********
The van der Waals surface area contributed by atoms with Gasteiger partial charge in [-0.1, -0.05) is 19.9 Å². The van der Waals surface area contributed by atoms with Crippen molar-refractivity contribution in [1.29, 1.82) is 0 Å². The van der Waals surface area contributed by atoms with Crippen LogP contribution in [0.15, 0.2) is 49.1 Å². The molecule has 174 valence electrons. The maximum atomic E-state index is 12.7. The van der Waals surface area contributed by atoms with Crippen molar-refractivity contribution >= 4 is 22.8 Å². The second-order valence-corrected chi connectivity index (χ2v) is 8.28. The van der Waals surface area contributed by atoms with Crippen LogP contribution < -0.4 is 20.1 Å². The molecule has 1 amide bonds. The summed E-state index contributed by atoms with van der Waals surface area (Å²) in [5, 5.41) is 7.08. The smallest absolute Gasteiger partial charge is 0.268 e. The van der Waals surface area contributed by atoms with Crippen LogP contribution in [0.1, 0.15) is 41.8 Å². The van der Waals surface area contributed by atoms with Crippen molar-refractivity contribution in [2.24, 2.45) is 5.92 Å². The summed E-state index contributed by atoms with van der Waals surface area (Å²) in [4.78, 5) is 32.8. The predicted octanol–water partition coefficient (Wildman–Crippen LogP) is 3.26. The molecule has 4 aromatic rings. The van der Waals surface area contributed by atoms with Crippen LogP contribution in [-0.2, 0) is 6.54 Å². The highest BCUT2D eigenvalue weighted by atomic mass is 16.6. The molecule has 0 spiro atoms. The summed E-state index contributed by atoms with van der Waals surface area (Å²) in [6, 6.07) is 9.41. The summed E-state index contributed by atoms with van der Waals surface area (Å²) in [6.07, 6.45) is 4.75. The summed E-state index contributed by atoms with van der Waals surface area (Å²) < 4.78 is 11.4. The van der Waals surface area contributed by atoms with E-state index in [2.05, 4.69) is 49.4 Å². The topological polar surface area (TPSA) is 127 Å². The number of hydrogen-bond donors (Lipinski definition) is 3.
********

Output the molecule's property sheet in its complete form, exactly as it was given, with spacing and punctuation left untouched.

The van der Waals surface area contributed by atoms with Gasteiger partial charge in [-0.1, -0.05) is 19.9 Å². The van der Waals surface area contributed by atoms with Crippen molar-refractivity contribution in [1.29, 1.82) is 0 Å². The van der Waals surface area contributed by atoms with Crippen LogP contribution in [0.15, 0.2) is 49.1 Å². The molecule has 174 valence electrons. The maximum atomic E-state index is 12.7. The van der Waals surface area contributed by atoms with Crippen molar-refractivity contribution >= 4 is 22.8 Å². The second-order valence-corrected chi connectivity index (χ2v) is 8.28. The van der Waals surface area contributed by atoms with Crippen LogP contribution < -0.4 is 20.1 Å². The molecule has 1 amide bonds. The summed E-state index contributed by atoms with van der Waals surface area (Å²) in [5, 5.41) is 7.08. The smallest absolute Gasteiger partial charge is 0.268 e. The van der Waals surface area contributed by atoms with Crippen LogP contribution in [0.1, 0.15) is 41.8 Å². The van der Waals surface area contributed by atoms with Crippen molar-refractivity contribution in [2.24, 2.45) is 5.92 Å². The summed E-state index contributed by atoms with van der Waals surface area (Å²) in [4.78, 5) is 32.8. The predicted octanol–water partition coefficient (Wildman–Crippen LogP) is 3.26. The molecule has 4 aromatic rings. The van der Waals surface area contributed by atoms with Crippen LogP contribution in [-0.2, 0) is 6.54 Å². The highest BCUT2D eigenvalue weighted by atomic mass is 16.6. The molecule has 0 spiro atoms. The summed E-state index contributed by atoms with van der Waals surface area (Å²) in [6, 6.07) is 9.41. The summed E-state index contributed by atoms with van der Waals surface area (Å²) in [6.07, 6.45) is 4.75. The summed E-state index contributed by atoms with van der Waals surface area (Å²) < 4.78 is 11.4. The van der Waals surface area contributed by atoms with E-state index in [2.05, 4.69) is 49.4 Å². The topological polar surface area (TPSA) is 127 Å². The number of hydrogen-bond donors (Lipinski definition) is 3.